Work on controversial Laos dam proceeds

Reading Time: 2 minutes
Click to enlarge

The much-disputed Xayaburi Dam that straddles the Mekong River in Laos has been given a second life.

The $3.5 billion project was suspended last December after neighbours Cambodia and Vietnam protested that the 1,285-megawatt dam would disrupt migratory fish and affect millions of people in villages downstream. Members of the Mekong River Commission, comprising Laos, Vietnam, Cambodia and Thailand, had agreed to invite the Japanese government and other international organisations to research the dam’s impact.

The dam would be the first such project on the main stream of the Mekong, and provide much-needed electricity to Laos, where a quarter of people live below the poverty line, many of which without access to electricity.

The dam was featured highly atop Hillary Clinton’s agenda when she made a historic visit to the small landlocked country in July.  The Lao government had officially announced the suspension of the project to fully determine environmental effects the same month.

However, this memo was apparently not sent to Ch. Karnchang Plc, the dam developer and Thailand’s third-largest contractor by market value.

“We’re still working on the project, as no one has told us to stop. We’ve not received formal notification from the Lao government to suspend our work,” Plew Trivisvavet, Chief Executive Officer at Thailand’s Ch Karnchang Pcl, told reporters recently.

The small communist country with its minuscule $6 billion economy places green energy prominently in its energy model.

The Xayaburi project is only the first of 11 projects in a master plan that envisions turning the lower Mekong into a powerhouse, generating 8 per cent of rising Southeast Asia’s power demand by 2025 (see map).

However, if the plan goes forward unchecked, the Mekong River Commission is predicting devastation for the region’s agriculture, a large contributor of the economy for lower Mekong countries.

The dams would convert up to 55 per cent of the river into reservoirs, creating an annual loss of $55 million in agricultural output and dramatically affecting the diets of Thailand and Cambodia, the Mekong River Commision suggests.

Do you like this post?
  • Fascinated
  • Happy
  • Sad
  • Angry
  • Bored
  • Afraid

Reading Time: 2 minutes

Click to enlarge

The much-disputed Xayaburi Dam that straddles the Mekong River in Laos has been given a second life.

Reading Time: 2 minutes

Click to enlarge

The much-disputed Xayaburi Dam that straddles the Mekong River in Laos has been given a second life.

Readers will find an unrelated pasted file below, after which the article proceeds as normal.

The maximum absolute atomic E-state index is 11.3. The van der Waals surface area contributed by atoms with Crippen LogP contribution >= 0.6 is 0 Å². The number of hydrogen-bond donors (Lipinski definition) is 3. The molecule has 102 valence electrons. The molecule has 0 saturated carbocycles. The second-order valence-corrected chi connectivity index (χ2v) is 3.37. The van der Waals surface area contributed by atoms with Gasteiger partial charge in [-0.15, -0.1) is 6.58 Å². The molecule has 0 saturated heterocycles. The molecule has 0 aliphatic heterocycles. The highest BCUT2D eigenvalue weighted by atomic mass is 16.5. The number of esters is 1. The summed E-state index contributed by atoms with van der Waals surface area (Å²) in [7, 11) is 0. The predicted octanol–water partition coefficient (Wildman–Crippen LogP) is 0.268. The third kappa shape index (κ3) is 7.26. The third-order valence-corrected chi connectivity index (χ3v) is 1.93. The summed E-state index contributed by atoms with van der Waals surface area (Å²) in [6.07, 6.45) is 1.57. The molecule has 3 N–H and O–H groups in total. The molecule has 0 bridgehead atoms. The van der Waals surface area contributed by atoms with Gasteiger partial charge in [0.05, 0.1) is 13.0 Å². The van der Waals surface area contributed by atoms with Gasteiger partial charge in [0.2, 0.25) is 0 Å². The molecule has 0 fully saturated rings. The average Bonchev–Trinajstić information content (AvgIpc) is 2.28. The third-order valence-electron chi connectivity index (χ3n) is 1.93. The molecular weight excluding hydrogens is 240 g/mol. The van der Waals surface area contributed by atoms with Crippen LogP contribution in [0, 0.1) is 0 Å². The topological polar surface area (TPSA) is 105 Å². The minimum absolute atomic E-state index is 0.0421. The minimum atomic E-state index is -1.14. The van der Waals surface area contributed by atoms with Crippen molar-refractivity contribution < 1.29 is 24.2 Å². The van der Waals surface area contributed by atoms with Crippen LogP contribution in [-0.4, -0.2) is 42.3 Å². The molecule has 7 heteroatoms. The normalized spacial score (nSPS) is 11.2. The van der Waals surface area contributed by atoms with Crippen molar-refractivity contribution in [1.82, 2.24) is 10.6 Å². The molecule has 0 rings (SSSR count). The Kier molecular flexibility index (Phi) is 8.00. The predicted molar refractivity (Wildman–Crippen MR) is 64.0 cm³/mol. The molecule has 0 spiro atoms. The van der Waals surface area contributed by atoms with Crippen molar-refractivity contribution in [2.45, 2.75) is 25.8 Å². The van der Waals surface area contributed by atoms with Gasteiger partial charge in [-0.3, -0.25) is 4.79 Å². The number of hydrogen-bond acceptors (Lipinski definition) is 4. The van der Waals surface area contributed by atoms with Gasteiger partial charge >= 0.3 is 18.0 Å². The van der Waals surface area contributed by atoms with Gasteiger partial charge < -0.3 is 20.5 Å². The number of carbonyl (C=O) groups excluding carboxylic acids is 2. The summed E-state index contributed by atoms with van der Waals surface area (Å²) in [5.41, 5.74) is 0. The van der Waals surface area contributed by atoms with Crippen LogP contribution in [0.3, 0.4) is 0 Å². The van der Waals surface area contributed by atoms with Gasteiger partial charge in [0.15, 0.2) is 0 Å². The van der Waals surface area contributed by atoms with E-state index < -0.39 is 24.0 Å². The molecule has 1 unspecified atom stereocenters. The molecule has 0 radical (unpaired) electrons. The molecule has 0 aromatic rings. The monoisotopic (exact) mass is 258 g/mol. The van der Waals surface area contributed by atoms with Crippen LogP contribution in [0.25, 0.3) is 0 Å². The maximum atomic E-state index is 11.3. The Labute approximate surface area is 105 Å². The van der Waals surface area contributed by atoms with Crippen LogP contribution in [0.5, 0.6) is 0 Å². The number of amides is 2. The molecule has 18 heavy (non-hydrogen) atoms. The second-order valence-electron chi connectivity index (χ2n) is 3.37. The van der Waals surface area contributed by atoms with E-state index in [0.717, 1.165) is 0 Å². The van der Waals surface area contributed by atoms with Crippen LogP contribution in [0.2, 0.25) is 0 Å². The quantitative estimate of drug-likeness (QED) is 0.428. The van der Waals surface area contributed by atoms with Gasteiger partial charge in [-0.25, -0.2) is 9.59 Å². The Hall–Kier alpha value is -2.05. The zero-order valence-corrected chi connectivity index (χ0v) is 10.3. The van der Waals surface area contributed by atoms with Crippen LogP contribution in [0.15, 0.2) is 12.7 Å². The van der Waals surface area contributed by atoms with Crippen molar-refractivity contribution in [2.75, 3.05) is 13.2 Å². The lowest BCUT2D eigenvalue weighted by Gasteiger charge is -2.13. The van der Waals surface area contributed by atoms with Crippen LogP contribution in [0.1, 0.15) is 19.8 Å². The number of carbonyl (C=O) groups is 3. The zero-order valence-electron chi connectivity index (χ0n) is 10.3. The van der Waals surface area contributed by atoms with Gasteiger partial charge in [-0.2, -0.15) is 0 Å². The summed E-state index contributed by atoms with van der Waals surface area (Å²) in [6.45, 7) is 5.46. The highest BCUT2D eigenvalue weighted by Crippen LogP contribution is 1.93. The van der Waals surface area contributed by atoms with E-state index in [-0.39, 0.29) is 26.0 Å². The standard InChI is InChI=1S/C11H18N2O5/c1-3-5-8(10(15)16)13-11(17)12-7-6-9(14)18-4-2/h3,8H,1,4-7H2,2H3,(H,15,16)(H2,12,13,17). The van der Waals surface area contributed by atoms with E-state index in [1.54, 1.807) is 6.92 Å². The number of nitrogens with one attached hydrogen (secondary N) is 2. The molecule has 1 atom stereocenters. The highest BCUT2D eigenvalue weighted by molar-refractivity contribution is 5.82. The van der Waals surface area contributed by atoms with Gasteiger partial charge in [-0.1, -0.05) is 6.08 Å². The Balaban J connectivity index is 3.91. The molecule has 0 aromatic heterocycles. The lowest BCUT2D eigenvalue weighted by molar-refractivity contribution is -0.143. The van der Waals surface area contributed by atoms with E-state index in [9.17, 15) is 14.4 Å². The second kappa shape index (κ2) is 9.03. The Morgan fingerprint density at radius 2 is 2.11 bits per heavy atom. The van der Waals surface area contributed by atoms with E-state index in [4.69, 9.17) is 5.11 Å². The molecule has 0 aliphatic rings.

The $3.5 billion project was suspended last December after neighbours Cambodia and Vietnam protested that the 1,285-megawatt dam would disrupt migratory fish and affect millions of people in villages downstream. Members of the Mekong River Commission, comprising Laos, Vietnam, Cambodia and Thailand, had agreed to invite the Japanese government and other international organisations to research the dam’s impact.

The dam would be the first such project on the main stream of the Mekong, and provide much-needed electricity to Laos, where a quarter of people live below the poverty line, many of which without access to electricity.

The dam was featured highly atop Hillary Clinton’s agenda when she made a historic visit to the small landlocked country in July.  The Lao government had officially announced the suspension of the project to fully determine environmental effects the same month.

However, this memo was apparently not sent to Ch. Karnchang Plc, the dam developer and Thailand’s third-largest contractor by market value.

“We’re still working on the project, as no one has told us to stop. We’ve not received formal notification from the Lao government to suspend our work,” Plew Trivisvavet, Chief Executive Officer at Thailand’s Ch Karnchang Pcl, told reporters recently.

The small communist country with its minuscule $6 billion economy places green energy prominently in its energy model.

The Xayaburi project is only the first of 11 projects in a master plan that envisions turning the lower Mekong into a powerhouse, generating 8 per cent of rising Southeast Asia’s power demand by 2025 (see map).

However, if the plan goes forward unchecked, the Mekong River Commission is predicting devastation for the region’s agriculture, a large contributor of the economy for lower Mekong countries.

The dams would convert up to 55 per cent of the river into reservoirs, creating an annual loss of $55 million in agricultural output and dramatically affecting the diets of Thailand and Cambodia, the Mekong River Commision suggests.

Do you like this post?
  • Fascinated
  • Happy
  • Sad
  • Angry
  • Bored
  • Afraid